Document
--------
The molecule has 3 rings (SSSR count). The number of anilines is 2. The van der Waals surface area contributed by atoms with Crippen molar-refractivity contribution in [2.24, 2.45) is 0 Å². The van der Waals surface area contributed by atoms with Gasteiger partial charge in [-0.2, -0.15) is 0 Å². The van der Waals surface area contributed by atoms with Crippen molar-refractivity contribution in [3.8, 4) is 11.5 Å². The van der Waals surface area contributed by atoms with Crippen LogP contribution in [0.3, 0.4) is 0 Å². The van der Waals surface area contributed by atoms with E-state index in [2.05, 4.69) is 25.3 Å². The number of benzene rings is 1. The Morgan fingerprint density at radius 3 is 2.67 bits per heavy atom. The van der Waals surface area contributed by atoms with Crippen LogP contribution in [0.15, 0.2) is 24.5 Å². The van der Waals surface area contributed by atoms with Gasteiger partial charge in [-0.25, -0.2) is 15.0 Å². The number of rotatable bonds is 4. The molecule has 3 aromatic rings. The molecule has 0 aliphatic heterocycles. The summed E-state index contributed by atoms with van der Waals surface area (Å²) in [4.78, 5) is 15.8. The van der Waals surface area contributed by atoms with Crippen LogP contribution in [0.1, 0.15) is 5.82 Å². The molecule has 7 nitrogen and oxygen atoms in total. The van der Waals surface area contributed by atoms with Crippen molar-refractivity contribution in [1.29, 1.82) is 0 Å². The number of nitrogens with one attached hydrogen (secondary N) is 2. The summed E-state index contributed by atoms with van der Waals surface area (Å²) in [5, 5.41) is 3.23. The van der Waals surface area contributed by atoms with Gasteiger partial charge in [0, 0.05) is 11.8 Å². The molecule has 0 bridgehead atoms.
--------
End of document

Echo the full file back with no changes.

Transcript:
The molecule has 3 rings (SSSR count). The number of anilines is 2. The van der Waals surface area contributed by atoms with Crippen molar-refractivity contribution in [2.24, 2.45) is 0 Å². The van der Waals surface area contributed by atoms with Gasteiger partial charge in [-0.2, -0.15) is 0 Å². The van der Waals surface area contributed by atoms with Crippen molar-refractivity contribution in [3.8, 4) is 11.5 Å². The van der Waals surface area contributed by atoms with Crippen LogP contribution in [0.3, 0.4) is 0 Å². The van der Waals surface area contributed by atoms with E-state index in [2.05, 4.69) is 25.3 Å². The number of benzene rings is 1. The Morgan fingerprint density at radius 3 is 2.67 bits per heavy atom. The van der Waals surface area contributed by atoms with Crippen LogP contribution in [0.15, 0.2) is 24.5 Å². The van der Waals surface area contributed by atoms with Gasteiger partial charge in [-0.25, -0.2) is 15.0 Å². The number of rotatable bonds is 4. The molecule has 3 aromatic rings. The molecule has 0 aliphatic heterocycles. The summed E-state index contributed by atoms with van der Waals surface area (Å²) in [4.78, 5) is 15.8. The van der Waals surface area contributed by atoms with Crippen LogP contribution in [0.1, 0.15) is 5.82 Å². The molecule has 7 nitrogen and oxygen atoms in total. The van der Waals surface area contributed by atoms with Crippen molar-refractivity contribution in [1.29, 1.82) is 0 Å². The number of nitrogens with one attached hydrogen (secondary N) is 2. The summed E-state index contributed by atoms with van der Waals surface area (Å²) in [5, 5.41) is 3.23. The van der Waals surface area contributed by atoms with Gasteiger partial charge in [0, 0.05) is 11.8 Å². The molecule has 0 bridgehead atoms.